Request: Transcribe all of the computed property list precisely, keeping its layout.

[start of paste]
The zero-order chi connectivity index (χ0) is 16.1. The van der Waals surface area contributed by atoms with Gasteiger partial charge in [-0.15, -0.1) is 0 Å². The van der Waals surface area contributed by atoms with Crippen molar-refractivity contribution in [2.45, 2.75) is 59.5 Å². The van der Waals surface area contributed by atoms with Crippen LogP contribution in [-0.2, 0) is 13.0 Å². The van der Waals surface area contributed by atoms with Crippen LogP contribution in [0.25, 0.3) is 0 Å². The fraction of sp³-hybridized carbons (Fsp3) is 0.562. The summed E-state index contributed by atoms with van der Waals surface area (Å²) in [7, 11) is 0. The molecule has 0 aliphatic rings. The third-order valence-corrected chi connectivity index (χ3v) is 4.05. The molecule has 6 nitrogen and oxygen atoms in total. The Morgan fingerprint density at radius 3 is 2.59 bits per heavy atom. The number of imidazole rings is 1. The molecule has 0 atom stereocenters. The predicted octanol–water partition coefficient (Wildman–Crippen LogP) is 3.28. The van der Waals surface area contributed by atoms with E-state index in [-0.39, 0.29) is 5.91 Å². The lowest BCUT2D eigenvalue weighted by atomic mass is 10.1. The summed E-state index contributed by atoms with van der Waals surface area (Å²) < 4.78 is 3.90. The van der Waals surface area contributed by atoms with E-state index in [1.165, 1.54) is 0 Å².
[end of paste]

The zero-order chi connectivity index (χ0) is 16.1. The van der Waals surface area contributed by atoms with Gasteiger partial charge in [-0.15, -0.1) is 0 Å². The van der Waals surface area contributed by atoms with Crippen molar-refractivity contribution in [2.45, 2.75) is 59.5 Å². The van der Waals surface area contributed by atoms with Crippen LogP contribution in [-0.2, 0) is 13.0 Å². The van der Waals surface area contributed by atoms with Crippen LogP contribution in [0.25, 0.3) is 0 Å². The fraction of sp³-hybridized carbons (Fsp3) is 0.562. The summed E-state index contributed by atoms with van der Waals surface area (Å²) in [7, 11) is 0. The molecule has 0 aliphatic rings. The third-order valence-corrected chi connectivity index (χ3v) is 4.05. The molecule has 6 nitrogen and oxygen atoms in total. The Morgan fingerprint density at radius 3 is 2.59 bits per heavy atom. The number of imidazole rings is 1. The molecule has 0 atom stereocenters. The predicted octanol–water partition coefficient (Wildman–Crippen LogP) is 3.28. The van der Waals surface area contributed by atoms with E-state index in [-0.39, 0.29) is 5.91 Å². The lowest BCUT2D eigenvalue weighted by atomic mass is 10.1. The summed E-state index contributed by atoms with van der Waals surface area (Å²) < 4.78 is 3.90. The van der Waals surface area contributed by atoms with E-state index in [1.165, 1.54) is 0 Å².